Now, use Layer From Background to convert the Background layer to a normal layer and then Edit >>.. Copy to copy that layer.  Open your Channels palette, create a new Alpha channel, and paste the copied layer into that new channel:

Third.jpg

 

 

 

 

 

 

 

 

 

 

 

 

 

 

 

 

 

 

Type CTRL + I  (or Image >>>. Adjustments >>> Invert) to reverse black for white:

Fifth.jpg

Then go back to your Layers palette, open the layer that has your original foreground image on it,  select all pixels, and then use Select >> Save Selection to save that selection to your existing Alpha channel.   Before you click the OK button, though, click the little radio button to Add to Channel:

Fifth.jpg


Your alpha channel should now look like this:

Final image.jpg

 

 

 

 

 

 

 

 

 

 

 

 

 

 

 

 

 

 

When you save your file, upload it, and put it on a prim in world, it should look like this (The uploaded image is the red square plus its drop shadow.  The plywood behind it is a backdrop, not part of the image.):

Final image.jpg

 

 

 

 

 

 

 

 

 

 

 

 

 

 

 

 

 

 

 

 

 

 

 

This process doesn't take very long and with practice it gives you a pretty decent-looking drop shadow like the one you are trying to produce.

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I'm not in PS at the moment, and it's been years since I've done this, but here's how I think I'd do what you want. For example's sake, let's say you want a 480x480 pixel image with 32 pixel wide drop shadow on the right and bottom, and no shadow on the top and left, making a full 512x512 texture.

Start by making the alpha channel. I think you click in the channel column of the layer palette and click something on the bottom to make a new alpha channel. I believe it defaults to black, which is full transparent. (I can never remember if black is transparent, or if white is, so if I got it wrong, reverse black and white in everything I say).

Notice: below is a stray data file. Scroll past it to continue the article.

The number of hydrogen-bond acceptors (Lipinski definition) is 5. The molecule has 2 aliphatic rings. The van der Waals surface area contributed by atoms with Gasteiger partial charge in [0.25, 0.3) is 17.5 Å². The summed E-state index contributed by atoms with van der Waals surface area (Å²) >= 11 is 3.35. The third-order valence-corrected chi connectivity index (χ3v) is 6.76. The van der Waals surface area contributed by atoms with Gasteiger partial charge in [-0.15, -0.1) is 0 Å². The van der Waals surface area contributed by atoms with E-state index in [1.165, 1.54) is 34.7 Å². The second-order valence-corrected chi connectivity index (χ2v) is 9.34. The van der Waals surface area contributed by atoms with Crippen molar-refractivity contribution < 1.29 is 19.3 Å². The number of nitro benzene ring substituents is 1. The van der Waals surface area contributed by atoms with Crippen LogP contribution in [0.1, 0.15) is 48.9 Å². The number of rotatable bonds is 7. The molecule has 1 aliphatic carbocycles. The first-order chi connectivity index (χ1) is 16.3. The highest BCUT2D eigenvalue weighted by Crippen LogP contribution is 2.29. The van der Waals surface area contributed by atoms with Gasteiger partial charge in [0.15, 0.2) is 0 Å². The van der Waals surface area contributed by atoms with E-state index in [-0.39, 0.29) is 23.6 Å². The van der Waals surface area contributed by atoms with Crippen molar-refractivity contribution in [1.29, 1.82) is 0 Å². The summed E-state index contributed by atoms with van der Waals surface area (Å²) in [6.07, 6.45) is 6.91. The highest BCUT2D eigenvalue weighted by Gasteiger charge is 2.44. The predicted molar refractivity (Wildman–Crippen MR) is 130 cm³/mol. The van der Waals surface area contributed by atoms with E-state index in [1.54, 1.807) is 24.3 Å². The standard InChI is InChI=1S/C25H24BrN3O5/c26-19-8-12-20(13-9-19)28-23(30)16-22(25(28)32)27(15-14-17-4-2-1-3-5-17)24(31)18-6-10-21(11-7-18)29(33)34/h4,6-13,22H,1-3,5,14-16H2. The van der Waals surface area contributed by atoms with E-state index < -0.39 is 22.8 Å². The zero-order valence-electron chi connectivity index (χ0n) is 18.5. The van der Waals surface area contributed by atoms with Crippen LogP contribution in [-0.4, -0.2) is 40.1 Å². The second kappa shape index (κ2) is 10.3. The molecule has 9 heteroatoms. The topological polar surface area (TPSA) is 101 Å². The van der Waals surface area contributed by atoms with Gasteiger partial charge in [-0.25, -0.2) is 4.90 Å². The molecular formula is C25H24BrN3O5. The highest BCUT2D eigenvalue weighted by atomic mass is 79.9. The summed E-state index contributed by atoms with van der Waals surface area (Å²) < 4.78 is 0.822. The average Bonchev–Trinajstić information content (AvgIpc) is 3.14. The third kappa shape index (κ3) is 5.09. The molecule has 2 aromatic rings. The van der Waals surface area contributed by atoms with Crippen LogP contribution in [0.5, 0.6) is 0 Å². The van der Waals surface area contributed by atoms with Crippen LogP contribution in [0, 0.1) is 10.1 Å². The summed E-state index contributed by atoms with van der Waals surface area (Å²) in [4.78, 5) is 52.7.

Now, you want your artwork to be fully opaque, and the shadow to go from opaque at the artwork edge to transparent at the texture edge. To make such a gradient, create a fixed size 480x480 pixel marquee and move it 16 pixels right and down from the top left corner of the canvas.

Next, you want to fill the marquee with white, using the bucket tool (and I think you have to click the B/W icon somewhere in the lower left to do that, or use the color picker to get white paint).

Now you have a white (opaque) rectangle centered on you canvas, and you want to fuzz the edges to make the drop shadow gradient. Select the entire image, open the Gaussian Blur filter, set the radius to 16 pixels (half the shadow width). Now you have a shadow gradient 32 pixels wide, on all sides.

But you want your image in the upper left, fully opaque, so you pull up the marquee again, locate it in the upper left and fill it with white. This paints over the shadow on the left and top edges of the image.

Your alpha channel is complete, now return to the Layers tab and fill the entire image with black, the color of your shadow. Open your artwork document and crop/scale it down to 480x480, then copy it into the upper left of your new texture document, then make sure the new alpha channel is enabled. In the layer view, you should see your artwork, with the red alpha highlight over the black areas on the right and bottom of the image.

If you export that as TGA, the artwork area of the texture will be opaque, and the black border will go from opaque near the artwork to transparent at the texture edge.

If you want a softer shadow, you can adjust the levels/curves of the alpha channel just after applying the gaussian blur and just before painting in the white marquee in the upper left. If you darken the alpha channel, the shadow becomes softer. But you must do that before painting in the fully opaque area with the marquee, or your artwork will become translucent.